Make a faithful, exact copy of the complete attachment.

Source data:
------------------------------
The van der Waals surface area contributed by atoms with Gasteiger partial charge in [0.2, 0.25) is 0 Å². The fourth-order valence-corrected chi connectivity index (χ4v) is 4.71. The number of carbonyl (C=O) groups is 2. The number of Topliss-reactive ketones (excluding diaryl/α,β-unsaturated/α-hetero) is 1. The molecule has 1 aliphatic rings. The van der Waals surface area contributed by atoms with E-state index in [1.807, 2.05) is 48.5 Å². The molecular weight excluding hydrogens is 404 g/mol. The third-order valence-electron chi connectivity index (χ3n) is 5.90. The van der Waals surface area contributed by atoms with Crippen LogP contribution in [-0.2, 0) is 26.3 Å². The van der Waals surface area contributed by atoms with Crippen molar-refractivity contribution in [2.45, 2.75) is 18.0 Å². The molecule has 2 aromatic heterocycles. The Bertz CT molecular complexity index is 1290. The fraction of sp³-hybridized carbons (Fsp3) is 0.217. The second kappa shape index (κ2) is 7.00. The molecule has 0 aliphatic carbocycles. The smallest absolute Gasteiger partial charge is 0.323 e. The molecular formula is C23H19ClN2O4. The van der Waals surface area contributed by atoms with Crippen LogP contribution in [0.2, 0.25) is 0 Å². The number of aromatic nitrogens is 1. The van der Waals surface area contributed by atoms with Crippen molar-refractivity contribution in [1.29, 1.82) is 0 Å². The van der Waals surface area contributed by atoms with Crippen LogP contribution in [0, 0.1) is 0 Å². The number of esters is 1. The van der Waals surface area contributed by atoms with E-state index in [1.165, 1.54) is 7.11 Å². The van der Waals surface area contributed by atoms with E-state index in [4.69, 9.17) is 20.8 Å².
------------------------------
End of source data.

The van der Waals surface area contributed by atoms with Gasteiger partial charge in [0.2, 0.25) is 0 Å². The fourth-order valence-corrected chi connectivity index (χ4v) is 4.71. The number of carbonyl (C=O) groups is 2. The number of Topliss-reactive ketones (excluding diaryl/α,β-unsaturated/α-hetero) is 1. The molecule has 1 aliphatic rings. The van der Waals surface area contributed by atoms with E-state index in [1.807, 2.05) is 48.5 Å². The molecular weight excluding hydrogens is 404 g/mol. The third-order valence-electron chi connectivity index (χ3n) is 5.90. The van der Waals surface area contributed by atoms with Crippen LogP contribution in [-0.2, 0) is 26.3 Å². The van der Waals surface area contributed by atoms with Crippen molar-refractivity contribution in [2.45, 2.75) is 18.0 Å². The molecule has 2 aromatic heterocycles. The Bertz CT molecular complexity index is 1290. The fraction of sp³-hybridized carbons (Fsp3) is 0.217. The second kappa shape index (κ2) is 7.00. The molecule has 0 aliphatic carbocycles. The smallest absolute Gasteiger partial charge is 0.323 e. The molecular formula is C23H19ClN2O4. The van der Waals surface area contributed by atoms with Crippen LogP contribution in [0.2, 0.25) is 0 Å². The number of aromatic nitrogens is 1. The van der Waals surface area contributed by atoms with Crippen molar-refractivity contribution in [1.29, 1.82) is 0 Å². The van der Waals surface area contributed by atoms with Crippen LogP contribution in [0, 0.1) is 0 Å². The number of esters is 1. The van der Waals surface area contributed by atoms with E-state index in [1.165, 1.54) is 7.11 Å². The van der Waals surface area contributed by atoms with E-state index in [4.69, 9.17) is 20.8 Å².